“I will do my best. I expect the same from each of you.” With these simple words, LTC Hal Moore assumed command of the 1st Battalion, 7th Cavalry Regiment one of the battalions of the 11th Air Assault Division at Fort Benning on 29 June 1965 (Moore and Galloway, 1993).
Moore was a part of the airmobile concept from its start, having served with the old 11th Air Assault when it tested and developed the concept and its doctrine at Fort Benning, GA. Vietnam would become the proving ground for the concept of using helicopters to ferry men and equipment on and off the battlefield, the Battle of the Ia Drang was its first real test.
Moore knew the best way to improve Soldiers’ intuition was by strengthening their experience base and the best way to do this was by self-development. The premise of his training plan was providing his subordinate leaders that knowledge through tough and realistic training.
Providing feedback on their performance, the practice of soldiering fundamentals like shooting and communicating, and review of their last objectives after a mission: this was the cornerstones of the experiential training at Fort Benning.
The impetus of his leadership style and demand for hard training sprang from his experiences in Korea, where he had seen troops suffer as commanders learned the hard way.
Moore achieved this by spending most of the 14 months before his battalion sailed to Vietnam in the field training. Moore insisted that decentralization and junior leader empowerment be introduced “at every level in this training” (Moore and Galloway 1993).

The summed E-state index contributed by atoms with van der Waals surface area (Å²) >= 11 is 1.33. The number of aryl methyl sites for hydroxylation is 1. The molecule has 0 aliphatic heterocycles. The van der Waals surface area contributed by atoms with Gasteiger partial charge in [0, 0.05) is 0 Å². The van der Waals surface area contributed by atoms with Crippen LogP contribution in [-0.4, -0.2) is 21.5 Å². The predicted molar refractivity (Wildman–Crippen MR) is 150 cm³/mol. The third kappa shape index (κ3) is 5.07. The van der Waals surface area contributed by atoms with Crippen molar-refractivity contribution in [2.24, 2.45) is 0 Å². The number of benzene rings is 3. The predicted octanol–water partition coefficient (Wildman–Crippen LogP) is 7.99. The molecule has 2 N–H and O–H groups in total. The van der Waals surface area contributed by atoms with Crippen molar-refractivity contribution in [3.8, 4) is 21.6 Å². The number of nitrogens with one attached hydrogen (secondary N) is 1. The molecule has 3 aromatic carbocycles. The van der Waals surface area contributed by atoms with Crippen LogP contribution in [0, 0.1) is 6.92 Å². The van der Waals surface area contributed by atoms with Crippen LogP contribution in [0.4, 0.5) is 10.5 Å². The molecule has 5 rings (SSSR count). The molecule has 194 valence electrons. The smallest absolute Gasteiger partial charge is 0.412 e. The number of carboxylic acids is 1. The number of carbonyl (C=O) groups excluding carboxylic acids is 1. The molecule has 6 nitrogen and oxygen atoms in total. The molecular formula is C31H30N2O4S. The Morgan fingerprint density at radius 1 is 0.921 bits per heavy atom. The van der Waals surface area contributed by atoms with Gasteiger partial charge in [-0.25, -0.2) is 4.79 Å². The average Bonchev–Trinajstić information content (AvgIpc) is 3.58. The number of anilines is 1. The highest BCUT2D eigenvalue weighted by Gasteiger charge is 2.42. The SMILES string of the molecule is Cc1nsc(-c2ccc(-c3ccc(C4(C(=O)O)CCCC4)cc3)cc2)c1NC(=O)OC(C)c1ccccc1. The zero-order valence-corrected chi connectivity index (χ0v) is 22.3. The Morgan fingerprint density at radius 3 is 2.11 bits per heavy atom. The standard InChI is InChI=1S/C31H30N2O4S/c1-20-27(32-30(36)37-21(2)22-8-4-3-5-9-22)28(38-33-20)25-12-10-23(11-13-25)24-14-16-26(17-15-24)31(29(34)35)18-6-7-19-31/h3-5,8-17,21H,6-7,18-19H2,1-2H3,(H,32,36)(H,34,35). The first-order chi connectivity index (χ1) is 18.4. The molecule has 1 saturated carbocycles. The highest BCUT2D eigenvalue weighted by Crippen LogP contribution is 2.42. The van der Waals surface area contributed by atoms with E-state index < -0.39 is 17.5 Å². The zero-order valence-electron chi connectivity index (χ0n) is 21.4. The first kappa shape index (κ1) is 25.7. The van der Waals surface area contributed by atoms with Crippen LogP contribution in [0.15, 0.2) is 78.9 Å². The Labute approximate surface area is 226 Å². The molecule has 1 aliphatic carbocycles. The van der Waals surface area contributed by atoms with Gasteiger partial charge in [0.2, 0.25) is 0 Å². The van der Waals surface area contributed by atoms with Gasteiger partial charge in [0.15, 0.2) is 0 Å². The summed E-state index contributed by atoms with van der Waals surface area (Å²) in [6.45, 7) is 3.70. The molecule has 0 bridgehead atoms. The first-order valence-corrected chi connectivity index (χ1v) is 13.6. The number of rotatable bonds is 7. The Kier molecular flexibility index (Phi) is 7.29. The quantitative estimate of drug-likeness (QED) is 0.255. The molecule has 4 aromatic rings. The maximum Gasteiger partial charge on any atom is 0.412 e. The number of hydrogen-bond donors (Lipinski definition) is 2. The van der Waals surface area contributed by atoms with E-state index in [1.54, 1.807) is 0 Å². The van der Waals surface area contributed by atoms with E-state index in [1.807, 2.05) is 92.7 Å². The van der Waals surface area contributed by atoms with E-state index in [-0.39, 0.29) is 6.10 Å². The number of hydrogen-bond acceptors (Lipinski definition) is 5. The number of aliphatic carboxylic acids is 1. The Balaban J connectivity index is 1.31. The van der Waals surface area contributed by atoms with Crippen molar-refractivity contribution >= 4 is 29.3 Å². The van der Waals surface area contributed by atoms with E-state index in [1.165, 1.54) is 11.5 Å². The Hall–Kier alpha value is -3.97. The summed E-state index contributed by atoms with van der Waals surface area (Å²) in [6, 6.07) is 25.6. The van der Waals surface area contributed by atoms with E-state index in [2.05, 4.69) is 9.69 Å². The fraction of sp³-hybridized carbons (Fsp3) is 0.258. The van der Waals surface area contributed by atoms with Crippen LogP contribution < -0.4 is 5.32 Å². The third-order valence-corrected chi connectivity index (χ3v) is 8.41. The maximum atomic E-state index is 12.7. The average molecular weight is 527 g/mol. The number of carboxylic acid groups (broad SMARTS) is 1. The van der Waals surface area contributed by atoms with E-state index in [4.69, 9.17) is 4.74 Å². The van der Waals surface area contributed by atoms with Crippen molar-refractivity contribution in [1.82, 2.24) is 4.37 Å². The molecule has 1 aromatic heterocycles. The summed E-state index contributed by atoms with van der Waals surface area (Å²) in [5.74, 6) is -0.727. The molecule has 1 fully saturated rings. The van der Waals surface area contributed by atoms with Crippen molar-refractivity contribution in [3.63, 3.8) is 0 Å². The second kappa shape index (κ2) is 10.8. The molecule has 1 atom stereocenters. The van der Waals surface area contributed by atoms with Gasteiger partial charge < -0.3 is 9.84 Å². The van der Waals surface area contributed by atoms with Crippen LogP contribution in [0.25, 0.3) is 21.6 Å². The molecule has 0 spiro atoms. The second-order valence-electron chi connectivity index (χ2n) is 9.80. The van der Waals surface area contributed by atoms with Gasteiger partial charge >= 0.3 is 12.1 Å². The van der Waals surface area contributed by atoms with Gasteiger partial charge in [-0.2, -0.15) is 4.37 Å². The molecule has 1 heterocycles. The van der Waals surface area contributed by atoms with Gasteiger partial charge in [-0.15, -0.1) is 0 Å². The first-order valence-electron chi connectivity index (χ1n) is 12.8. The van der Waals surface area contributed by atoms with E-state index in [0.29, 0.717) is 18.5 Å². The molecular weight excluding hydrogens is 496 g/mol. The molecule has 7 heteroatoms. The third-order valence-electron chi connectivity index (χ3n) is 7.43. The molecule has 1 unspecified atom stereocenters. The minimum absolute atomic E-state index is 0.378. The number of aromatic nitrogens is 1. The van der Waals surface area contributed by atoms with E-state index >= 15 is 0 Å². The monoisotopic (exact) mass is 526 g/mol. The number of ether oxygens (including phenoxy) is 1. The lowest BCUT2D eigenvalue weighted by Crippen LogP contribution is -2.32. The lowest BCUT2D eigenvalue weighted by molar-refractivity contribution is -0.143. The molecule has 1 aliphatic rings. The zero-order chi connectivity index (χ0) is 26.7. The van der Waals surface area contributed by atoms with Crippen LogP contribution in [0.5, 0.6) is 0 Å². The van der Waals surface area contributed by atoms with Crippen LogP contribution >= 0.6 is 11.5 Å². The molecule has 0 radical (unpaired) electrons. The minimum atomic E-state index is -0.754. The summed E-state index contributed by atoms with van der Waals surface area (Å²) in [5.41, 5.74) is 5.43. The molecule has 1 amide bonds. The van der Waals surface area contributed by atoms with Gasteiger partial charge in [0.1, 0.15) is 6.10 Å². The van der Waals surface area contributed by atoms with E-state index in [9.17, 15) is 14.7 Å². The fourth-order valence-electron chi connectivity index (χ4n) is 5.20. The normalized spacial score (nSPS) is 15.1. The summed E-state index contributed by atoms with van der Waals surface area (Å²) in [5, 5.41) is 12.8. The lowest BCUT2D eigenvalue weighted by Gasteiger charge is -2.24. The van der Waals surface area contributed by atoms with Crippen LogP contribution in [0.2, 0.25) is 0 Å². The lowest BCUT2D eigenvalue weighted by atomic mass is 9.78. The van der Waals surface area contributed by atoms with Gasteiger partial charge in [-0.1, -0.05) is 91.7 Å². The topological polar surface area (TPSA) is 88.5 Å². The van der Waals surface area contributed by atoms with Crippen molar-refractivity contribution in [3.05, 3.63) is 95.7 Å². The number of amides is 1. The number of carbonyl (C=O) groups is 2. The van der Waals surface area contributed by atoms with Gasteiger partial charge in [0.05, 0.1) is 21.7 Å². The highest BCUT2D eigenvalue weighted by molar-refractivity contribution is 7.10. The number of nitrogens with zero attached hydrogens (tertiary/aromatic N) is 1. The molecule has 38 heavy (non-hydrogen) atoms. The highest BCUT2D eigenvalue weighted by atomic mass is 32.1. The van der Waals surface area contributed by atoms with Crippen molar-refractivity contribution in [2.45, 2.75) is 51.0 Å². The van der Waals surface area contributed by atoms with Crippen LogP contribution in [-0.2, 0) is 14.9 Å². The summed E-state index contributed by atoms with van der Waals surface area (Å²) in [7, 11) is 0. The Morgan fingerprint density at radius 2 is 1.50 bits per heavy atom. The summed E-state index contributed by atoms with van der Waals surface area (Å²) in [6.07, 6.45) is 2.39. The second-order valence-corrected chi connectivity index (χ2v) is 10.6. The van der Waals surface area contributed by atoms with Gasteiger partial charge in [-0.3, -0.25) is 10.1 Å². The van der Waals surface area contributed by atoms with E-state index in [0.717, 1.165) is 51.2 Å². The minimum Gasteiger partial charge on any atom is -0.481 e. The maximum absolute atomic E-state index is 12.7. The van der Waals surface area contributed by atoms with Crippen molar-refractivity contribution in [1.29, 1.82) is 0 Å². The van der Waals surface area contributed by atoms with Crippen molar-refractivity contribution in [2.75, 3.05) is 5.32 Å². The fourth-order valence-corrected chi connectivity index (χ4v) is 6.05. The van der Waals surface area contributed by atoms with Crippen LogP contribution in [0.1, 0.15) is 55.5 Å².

Moore employed this concept by declaring a platoon leader dead and having his sergeant take over the platoon. Moore continued down the chain of command by having PFC’s take over command of the squad. Key to leadership development was having his battalion prepare for the removal of key leaders being evacuated and the lowest ranking man taking charge of the element. He said, “A Squad Leader must be ready to command a platoon or the company.” (Galloway and Moore, 2009).
He defined the most important leadership quality of all is stated over and over again in the military: setting the example. Sometimes the example was physical like being the first in on a unit run and other times the example was making sure that the lower enlisted Soldiers at first.
Cash, John. Lessons from Vietnam – Ia Drang and Other Battles: Warfare in the 20th Century. London, England: Parchment Publishing, 2012.
Galloway, Joe, and Hal G Moore. We Are Soldiers Still: A Journey Back to the Battlefields of Vietnam. New York: Harper-Collins, 2009.
Galloway, Joseph L. “The word was the Ia Drang would be a walk. The word was wrong.” U.S. News and World Report, October 29, 1990: 64-69
Kingseed, Cole C. Beyond the Ia Drang Valley. Professional Military Reading ,West Point, New York: Combat Leadership, November 2002.
McCoy, Bryan. The Passion of Command: The Moral Imperative of Leadership. Quantico, VA: Marine Corps Press, 2007.
Moore, Hal G, and Joe Galloway. We Were Soldiers Once…and Young: Ia Drang – The Battle That Changed the War in Vietnam. New York: Harper-Collins, 1993.
Smith, Jack P. “Death in the Ia Drang Valley, November 13-18, 1965 .” The Saturday Evening Post, January 28, 1967: 12-19.
Stewart, James B. The Heart of a Soldier. New York: Simon & Schuster, 2002.